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Image sensor formats in cameras and why they matter
By Abhilash Pavuluri
Often, I get asked whether investing in a DSLR camera is worth it these days, since smartphones are doing so well in the camera department. “This one has 18 megapixels, that’s more than even a point and shoot!” Alas, numbers don’t tell you the whole story. While smartphones are slowly bridging the gap between conventional photography and price, they’ve still got a pretty long way to go. But why is this?
Undoubtedly, the fundamental component of any modern camera is the sensor. A tiny wafer(don’t try and eat these!) that detects light and captures it in order for your camera’s processor to form the image. The sensor, coupled with the processor and lens is what constitutes a basic, functional digital camera.
Back when photography was primarily done on film, the rolls used to come in different sizes and lengths, depending on the camera model mostly. One format that stuck is the now popular 35 mm. A 35 mm film roll measured 36 x 24 mm and 43 mm across. This format was used in Leica cameras, but eventually went on to be the standard across most forms of consumer photography. What are the sensor sizes we find today? Read on to find out.
Sensors found on smartphones
Since smartphone cameras have proprietary sensors, there really isn’t a standard sensor format for most of them. Some manufacturers boast of sensors with large pixels(as opposed to number of megapixels). We did find the specifications for a sensor manufactured by Sony; their IMX318 sensor boasts a 1 /2.6 inch sensor, which is smaller than even that of a point and shoot camera. That’s not to say it’s a bad sensor. When used to its full potential, it can still deliver some mean shots. We estimate that other manufacturers use similarly sized sensors.
1 /2.3 inch
This is what’s found in most point-and-shoot cameras. It’s far from the best performing format but still delivers. A camera with this sensor usually costs less, and in some cases, these sensors are used in “high zoom” cameras because of the apparent increase in focal length provided due to the narrow sensor.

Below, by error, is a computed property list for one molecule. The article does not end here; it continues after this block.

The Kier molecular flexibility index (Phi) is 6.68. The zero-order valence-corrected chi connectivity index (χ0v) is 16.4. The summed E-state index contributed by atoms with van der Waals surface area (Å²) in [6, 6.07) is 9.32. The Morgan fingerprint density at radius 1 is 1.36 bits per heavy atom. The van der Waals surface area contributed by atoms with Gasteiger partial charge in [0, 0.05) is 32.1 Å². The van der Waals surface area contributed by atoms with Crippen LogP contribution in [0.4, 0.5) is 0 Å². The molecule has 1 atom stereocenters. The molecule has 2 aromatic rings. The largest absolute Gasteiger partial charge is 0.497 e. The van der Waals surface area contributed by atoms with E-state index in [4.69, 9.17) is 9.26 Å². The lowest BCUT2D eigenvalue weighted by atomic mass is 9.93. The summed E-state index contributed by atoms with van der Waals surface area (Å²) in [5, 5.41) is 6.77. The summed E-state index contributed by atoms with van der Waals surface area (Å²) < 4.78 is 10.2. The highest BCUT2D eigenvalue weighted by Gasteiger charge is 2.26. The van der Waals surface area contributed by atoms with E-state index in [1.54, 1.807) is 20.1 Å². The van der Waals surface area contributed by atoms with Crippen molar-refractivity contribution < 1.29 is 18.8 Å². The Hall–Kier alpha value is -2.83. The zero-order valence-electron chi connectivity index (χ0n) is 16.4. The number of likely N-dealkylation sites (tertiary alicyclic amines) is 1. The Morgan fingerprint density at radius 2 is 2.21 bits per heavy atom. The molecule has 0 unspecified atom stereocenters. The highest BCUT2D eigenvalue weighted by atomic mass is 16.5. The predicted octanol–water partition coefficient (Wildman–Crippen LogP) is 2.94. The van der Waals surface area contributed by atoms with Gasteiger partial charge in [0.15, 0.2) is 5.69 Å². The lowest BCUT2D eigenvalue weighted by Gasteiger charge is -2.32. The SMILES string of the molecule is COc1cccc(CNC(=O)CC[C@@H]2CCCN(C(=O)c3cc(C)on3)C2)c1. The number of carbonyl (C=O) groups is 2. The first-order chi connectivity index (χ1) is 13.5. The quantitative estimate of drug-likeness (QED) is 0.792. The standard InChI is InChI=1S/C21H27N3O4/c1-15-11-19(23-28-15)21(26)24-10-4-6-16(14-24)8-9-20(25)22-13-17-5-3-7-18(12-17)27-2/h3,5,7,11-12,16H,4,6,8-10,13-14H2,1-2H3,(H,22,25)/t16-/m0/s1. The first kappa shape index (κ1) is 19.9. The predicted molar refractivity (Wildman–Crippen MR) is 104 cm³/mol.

However, expect to see a lot of digital noise and darkness in photos taken by these sensors because they simply cannot gather enough light.
Some cameras that come equipped with this sensor are the Nikon P900 or the Canon SX60HS.
This format is becoming increasingly more common as the sweet spot between point-and-shoot cameras and more performance oriented models. The sensor occupies a size of 9 x 12mm and have a crop factor of 3X. These sensors are commonly used in travel cameras since they offer a suitable balance between quality and cost. One camera that sports a 1 inch sensor is the Panasonic Lumix FZ2000.
This is the standard chosen by Olympus and Panasonic for their mirrorless cameras. Despite the name, M4/3 sensors are actually bigger than 1-inch sensors(having a crop factor of only 2X). The 2X crop factor still adds an element of zoom to your lens but you don’t lose out on image quality(when compared to lesser models).
Almost all Olympus or Panasonic Mirrorless Interchangeable Lens Cameras(MILCs) are M4/3.
Advanced Photo System(type C) or APS-S is the industry standard for nearly all DSLR cameras(and the odd mirrorless camera) in the market. It’s a sensor that’s in the absolute sweet spot(at about 24 x 26 mm area covered with a crop factor of around 1.6x) where quality and price meet expectations. And it’s certainly powerful: while it gathers half the light of a full-frame sensor, it’s about 15 x more powerful than a point-and-shoot camera sensor. Now, one can only imagine how much more powerful it is compared to a smartphone sensor!
The big daddy when it comes to the sensor, and also the most expensive. Covering the full 36 x 24 mm format, these have a 1x crop factor(meaning your lenses won’t have any distortion or apparent zoom when in use with a 35 mm sensor). This is the reason full frame cameras are so expensive. But even a 35 mm sensor has a bigger sibling: it’s called Medium Format.
Medium Format sensors are generally bigger than even 35 mm sensors and occupy a very niche category of consumer photography. They’re found in most film cameras, but Hasselblad manufactures products with small and medium format sensors.
Other kinds of sensors
While we’ve covered pretty much everything, the world of imaging is ever changing. RED and their lineup of Helium sensors(which are currently among the only 8K capable sensors on the market) is an example of tech that might not be for the everyday consumer but is an indication of things to come in the future.